Construction Management of Healthcare Projects

 Construction Management of Healthcare Projects

Construction Management of Healthcare Projects

Whether it is a home, a school, or a healthcare facility, constructing safe, resilient, sustainable, and affordable structures is paramount for creating safe communities and providing public safety.
According to McGraw-Hill Construction, the construction value of institutional facilities hovers around $100 billion annually, which is approximately 22 percent of the nation’s total building construction value. As such, the implications of the new Affordable Care Act for the healthcare construction industry could be profound.

Accordingly, development of healthcare facilities—from the initial concept to planning, design, construction, completion, commissioning, and maintenance—has gained critical importance in the national economy. While healthcare projects havemuch in common with other building construction types, they also have many unique features. Elements such as medical gas systems, specialized medical equipment, safety of patients incapable of self-preservation or self-evacuation, accessibility for patients in
hospital beds and wheelchairs, and the requirement that healthcare facilities remain functioning and operational during severe natural events and disasters are only some of the unique issues of healthcare projects.

In this context, the importance of state-of-the-art codes and standards becomes evident. The International Code Council (ICC), publisher of the family of International Codes, and the American Society for Healthcare Engineering (ASHE) of the American Hospital Association have been working closely to address needed advances in code requirements and have decided to partner with McGraw-Hill Professional in support of this book.

The great value of Construction Management of Healthcare Projects is its skillful coverage of several important issues dealing with healthcare projects. Authors Andrew Collignon, Sanjiv Gokhale, Tom Gormley, Thomas Koulouris, Terry Miller, Christopher Payne, Rusty Ross, and Rick Wood, each an expert in a specific area, have joined together to produce an invaluable source for all building construction professionals.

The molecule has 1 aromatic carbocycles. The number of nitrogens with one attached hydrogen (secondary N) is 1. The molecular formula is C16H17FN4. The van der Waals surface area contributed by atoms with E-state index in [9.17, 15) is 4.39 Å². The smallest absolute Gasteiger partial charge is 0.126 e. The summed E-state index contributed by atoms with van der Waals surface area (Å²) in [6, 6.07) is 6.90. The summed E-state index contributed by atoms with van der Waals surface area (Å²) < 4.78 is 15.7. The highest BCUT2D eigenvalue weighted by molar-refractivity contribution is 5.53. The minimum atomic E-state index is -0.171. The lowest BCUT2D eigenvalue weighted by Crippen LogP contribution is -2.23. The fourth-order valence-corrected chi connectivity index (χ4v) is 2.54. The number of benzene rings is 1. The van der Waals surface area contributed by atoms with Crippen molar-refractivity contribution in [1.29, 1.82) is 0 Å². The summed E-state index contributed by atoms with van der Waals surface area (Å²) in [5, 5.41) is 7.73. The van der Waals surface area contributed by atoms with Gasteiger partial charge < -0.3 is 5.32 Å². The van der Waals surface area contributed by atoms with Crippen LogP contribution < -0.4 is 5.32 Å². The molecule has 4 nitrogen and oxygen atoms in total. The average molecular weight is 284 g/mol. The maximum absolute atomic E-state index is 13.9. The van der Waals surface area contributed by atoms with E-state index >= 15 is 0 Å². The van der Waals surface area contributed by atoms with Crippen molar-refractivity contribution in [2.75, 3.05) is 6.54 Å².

Codes and standards provisions of the International Building Code, NFPA, and ASHRAE related to healthcare projects are featured, along with many other relevant topics, including planning and predesign, budgeting, business planning, financing, traditional construction delivery methods, new delivery methods and alternate approaches, challenges of additions and renovations, specialized mechanical and electrical systems,medical technology and information systems, safety and infection control during construction, commissioning, occupying the project, and the future of healthcare construction.

Hospitals are similar in many respects to other types of buildings or structures. Common elements can be quickly identified by the lay person or the construction expert. All buildings have some type of foundation, structural elements, and envelopes or exterior skins. Other common basic building elements include plumbing, electrical, and HVAC systems. Many have conveying systems, such as elevators or escalators, and life safety systems, such as fire alarm or fire sprinkler systems. Hospitals have many of these common elements; however, they are also unique in many ways.
These differences include both building components, such as a medical gas system, and functions, such as providing emergency medical services. As a result of these many unique features, the design and construction of hospitals requires special considerations, skills, and processes.

The purpose of this book is to explain these unique construction requirements, to educate the reader on best practices and techniques, and to explore the latest trends and innovations in the hospital construction industry. The information here will help owners, builders, design professionals, and students understand how to successfully deliver healthcare projects by meeting and exceeding the near universal standards of
  • Safety
  • Quality
  • Good relationships
  • Budget
  • Schedule

The challenge is to consistently deliver all of these items on the different types of healthcare projects across various locations in the United States and the world. Unlike manufacturing with typically fixed plants, a relatively consistent workforce and similar products, each construction project is unique. This is due to the fact that projects are in different geographic locations with a team of designers, builders, and subcontractors that are in the vast majority of cases assembled for that one particular project. Many times the contractors and subcontractors are selected on the basis of lowest cost, which often does not support the goals mentioned above. So in addition to the typical construction opportunities and risks, the unique aspects of healthcare facilities functions and systems .


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